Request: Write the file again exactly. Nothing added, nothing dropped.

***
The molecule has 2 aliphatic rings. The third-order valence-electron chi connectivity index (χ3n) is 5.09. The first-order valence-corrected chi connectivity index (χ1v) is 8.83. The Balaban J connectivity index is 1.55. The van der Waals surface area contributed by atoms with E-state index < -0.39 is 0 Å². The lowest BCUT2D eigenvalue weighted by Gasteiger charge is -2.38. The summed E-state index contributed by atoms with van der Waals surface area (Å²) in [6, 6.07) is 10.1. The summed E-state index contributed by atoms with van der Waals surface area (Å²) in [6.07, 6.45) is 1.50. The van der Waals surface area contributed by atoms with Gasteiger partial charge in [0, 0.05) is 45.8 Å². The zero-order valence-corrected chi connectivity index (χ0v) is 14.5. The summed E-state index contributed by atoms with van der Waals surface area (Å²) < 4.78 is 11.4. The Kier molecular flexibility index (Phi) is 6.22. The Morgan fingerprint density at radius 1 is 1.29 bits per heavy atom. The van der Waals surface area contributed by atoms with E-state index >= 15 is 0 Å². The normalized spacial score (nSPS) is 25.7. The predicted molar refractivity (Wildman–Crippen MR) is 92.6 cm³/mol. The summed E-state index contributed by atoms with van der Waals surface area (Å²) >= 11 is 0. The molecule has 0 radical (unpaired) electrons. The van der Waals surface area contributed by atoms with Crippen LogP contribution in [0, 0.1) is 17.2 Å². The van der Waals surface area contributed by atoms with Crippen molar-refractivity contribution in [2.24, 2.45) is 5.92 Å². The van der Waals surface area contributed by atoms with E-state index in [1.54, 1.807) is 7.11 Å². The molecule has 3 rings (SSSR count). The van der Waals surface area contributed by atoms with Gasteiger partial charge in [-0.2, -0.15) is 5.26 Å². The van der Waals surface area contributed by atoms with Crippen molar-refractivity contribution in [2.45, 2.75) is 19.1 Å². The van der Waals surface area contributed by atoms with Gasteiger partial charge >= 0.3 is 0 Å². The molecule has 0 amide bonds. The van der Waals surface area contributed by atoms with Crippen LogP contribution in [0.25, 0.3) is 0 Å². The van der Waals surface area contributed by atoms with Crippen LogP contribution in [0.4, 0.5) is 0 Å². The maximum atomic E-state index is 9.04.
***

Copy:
The molecule has 2 aliphatic rings. The third-order valence-electron chi connectivity index (χ3n) is 5.09. The first-order valence-corrected chi connectivity index (χ1v) is 8.83. The Balaban J connectivity index is 1.55. The van der Waals surface area contributed by atoms with E-state index < -0.39 is 0 Å². The lowest BCUT2D eigenvalue weighted by Gasteiger charge is -2.38. The summed E-state index contributed by atoms with van der Waals surface area (Å²) in [6, 6.07) is 10.1. The summed E-state index contributed by atoms with van der Waals surface area (Å²) in [6.07, 6.45) is 1.50. The van der Waals surface area contributed by atoms with Gasteiger partial charge in [0, 0.05) is 45.8 Å². The zero-order valence-corrected chi connectivity index (χ0v) is 14.5. The summed E-state index contributed by atoms with van der Waals surface area (Å²) < 4.78 is 11.4. The Kier molecular flexibility index (Phi) is 6.22. The Morgan fingerprint density at radius 1 is 1.29 bits per heavy atom. The van der Waals surface area contributed by atoms with E-state index >= 15 is 0 Å². The normalized spacial score (nSPS) is 25.7. The predicted molar refractivity (Wildman–Crippen MR) is 92.6 cm³/mol. The summed E-state index contributed by atoms with van der Waals surface area (Å²) >= 11 is 0. The molecule has 0 radical (unpaired) electrons. The van der Waals surface area contributed by atoms with Crippen LogP contribution in [0, 0.1) is 17.2 Å². The van der Waals surface area contributed by atoms with Crippen molar-refractivity contribution in [2.24, 2.45) is 5.92 Å². The van der Waals surface area contributed by atoms with E-state index in [1.54, 1.807) is 7.11 Å². The molecule has 3 rings (SSSR count). The van der Waals surface area contributed by atoms with Gasteiger partial charge in [-0.2, -0.15) is 5.26 Å². The van der Waals surface area contributed by atoms with Crippen molar-refractivity contribution in [2.45, 2.75) is 19.1 Å². The van der Waals surface area contributed by atoms with Gasteiger partial charge >= 0.3 is 0 Å². The molecule has 0 amide bonds. The van der Waals surface area contributed by atoms with Crippen LogP contribution in [0.25, 0.3) is 0 Å². The van der Waals surface area contributed by atoms with Crippen LogP contribution in [0.4, 0.5) is 0 Å². The maximum atomic E-state index is 9.04.